I went to Maisan Provincial Park in Jinan County, Jeollabuk Province, to see one of South Korea’s more unusual temples.
I walked from the entrance of Maisan Provincial Park to the pass between the peaks of Sutmaisan and Ammaisan – the path is essentially a long staircase. ‘Maisan’ means ‘Horse Ear Mountain’, ‘Sutmaisan’ means ‘Male Horse Ear Mountain’ and ‘Ammaisan’ means ‘Female Horse Ear Mountain’. Only Ammaisan has a trail to the top, but when I was there it was closed for maintenance. So I went down a short way from the pass to reach Eunsu-sa.
The temple by itself looks rather humble, but when put together with the ‘Horse’s Ears’, it looks both dramatic and serene.
Eunsu-sa is not just a Buddhist temple – it is also a place to worship Dangun, the mythic ruler of Gojoseon, the original Korean kingdom of legend. I visited another center of Dangun worship at Taebaeksan.
You can learn more about Eunsu-sa at Dale’s Korean Temple Adventures.
The two peaks of Maisan are made of some kind of volcanic pumice-like rock which looks like giant pieces of old styrofoam developing holes. And inside some of those holes, someone has piled up stones – no doubt a preview of what’s to come at Tap-sa.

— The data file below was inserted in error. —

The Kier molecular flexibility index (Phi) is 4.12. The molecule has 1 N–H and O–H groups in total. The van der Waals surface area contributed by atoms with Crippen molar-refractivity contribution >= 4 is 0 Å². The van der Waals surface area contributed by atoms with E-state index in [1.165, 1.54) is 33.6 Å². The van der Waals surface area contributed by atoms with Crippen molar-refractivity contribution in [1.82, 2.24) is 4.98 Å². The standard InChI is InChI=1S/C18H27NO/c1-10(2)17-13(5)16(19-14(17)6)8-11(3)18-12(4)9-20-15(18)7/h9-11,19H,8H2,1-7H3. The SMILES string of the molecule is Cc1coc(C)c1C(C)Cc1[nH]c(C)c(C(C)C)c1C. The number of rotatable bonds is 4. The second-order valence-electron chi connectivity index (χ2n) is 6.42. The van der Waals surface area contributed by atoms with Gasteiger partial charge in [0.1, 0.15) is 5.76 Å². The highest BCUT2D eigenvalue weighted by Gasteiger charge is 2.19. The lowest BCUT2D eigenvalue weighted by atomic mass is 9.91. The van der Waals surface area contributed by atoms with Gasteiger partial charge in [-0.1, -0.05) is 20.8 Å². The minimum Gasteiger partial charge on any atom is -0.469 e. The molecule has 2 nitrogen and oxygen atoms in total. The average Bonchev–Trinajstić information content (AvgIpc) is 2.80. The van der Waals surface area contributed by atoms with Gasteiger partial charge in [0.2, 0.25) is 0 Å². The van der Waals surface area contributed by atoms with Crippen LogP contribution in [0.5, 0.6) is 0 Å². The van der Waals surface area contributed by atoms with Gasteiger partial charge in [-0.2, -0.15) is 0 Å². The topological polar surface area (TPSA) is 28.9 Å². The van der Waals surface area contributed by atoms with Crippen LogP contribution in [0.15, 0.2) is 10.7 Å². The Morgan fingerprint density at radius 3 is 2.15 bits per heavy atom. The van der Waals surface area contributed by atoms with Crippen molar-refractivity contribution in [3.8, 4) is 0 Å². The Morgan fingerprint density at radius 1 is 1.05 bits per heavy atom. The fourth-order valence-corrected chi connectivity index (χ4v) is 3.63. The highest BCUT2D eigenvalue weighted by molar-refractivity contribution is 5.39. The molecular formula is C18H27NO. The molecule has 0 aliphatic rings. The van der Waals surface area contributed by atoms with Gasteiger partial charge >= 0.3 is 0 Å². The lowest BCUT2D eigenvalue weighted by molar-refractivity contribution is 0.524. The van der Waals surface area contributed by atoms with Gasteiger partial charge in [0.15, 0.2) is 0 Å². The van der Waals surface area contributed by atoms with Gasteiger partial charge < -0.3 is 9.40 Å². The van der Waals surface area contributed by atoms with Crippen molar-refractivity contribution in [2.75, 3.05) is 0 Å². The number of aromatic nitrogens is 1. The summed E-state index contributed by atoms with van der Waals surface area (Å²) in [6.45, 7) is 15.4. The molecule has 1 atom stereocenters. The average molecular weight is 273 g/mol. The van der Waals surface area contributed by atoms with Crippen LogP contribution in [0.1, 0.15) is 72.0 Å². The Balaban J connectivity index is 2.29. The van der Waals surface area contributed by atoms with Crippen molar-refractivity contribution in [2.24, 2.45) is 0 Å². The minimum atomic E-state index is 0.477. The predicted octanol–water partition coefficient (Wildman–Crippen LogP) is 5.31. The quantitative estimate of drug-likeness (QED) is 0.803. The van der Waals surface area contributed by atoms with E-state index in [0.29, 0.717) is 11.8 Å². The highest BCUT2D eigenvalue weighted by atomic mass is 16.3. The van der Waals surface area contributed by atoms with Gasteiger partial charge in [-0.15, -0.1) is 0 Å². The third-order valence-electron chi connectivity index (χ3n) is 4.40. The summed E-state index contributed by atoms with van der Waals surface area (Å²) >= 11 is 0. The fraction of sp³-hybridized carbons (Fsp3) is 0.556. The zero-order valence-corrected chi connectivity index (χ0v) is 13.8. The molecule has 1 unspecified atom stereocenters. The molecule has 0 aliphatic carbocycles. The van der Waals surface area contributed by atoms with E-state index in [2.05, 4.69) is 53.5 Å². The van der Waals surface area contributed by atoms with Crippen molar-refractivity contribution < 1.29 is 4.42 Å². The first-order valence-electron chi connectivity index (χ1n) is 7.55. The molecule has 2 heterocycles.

And what is this Tap-sa that I just mentioned? Why, it is the unusual temple further down Maisan.
A layman, Lee Gap Yong, had spent 30 years (1885-1915) piling up stones here to form stone pagodas.
Even though he was just piling up stones, not using mortar or anything else to put these stones together, 80 of these stone pagodas still stand today.
As someone who has travelled a lot around East Asia, I know what temple fatigue is, and even though I generally find Korean Buddhist temples more aesthetically pleasing than Taiwanese and Japanese Buddhist temples, even I was getting gradually less excited about seeing yet another Korean Buddhist temple during my travels.
This temple, of course, feels really different from any other Buddhist temple I’ve visited anywhere.
Many of these stone pagodas have names and symbolic meaning, including the most famous set, which are the largest two, though I don’t remember their names or what their cosmic significance is.
There is also a natural spring on the site of the temple.
If you want to know more, you can, of course, consult Dale’s Korean Temple Adventures.
In a way, piling of stones is a really, really simple idea, but doing it so repetitiously makes this place really, really weird. Probably because few people have the patience to spend 30 years piling stones.
And really, isn’t this why I visited so many Buddhist temples in South Korea? Sure, I could have just chosen to visit one or two representative temples, but if I hadn’t visited so many and gotten a grip on what a ‘typical’ Korean Buddhist temple is like (and just a little bit of temple fatigue), I wouldn’t have been able to appreciate how unusual this one is.
Then again, it’s simply an unusual place period – and I probably would have felt it even if had never been to any other Buddhist temple ever.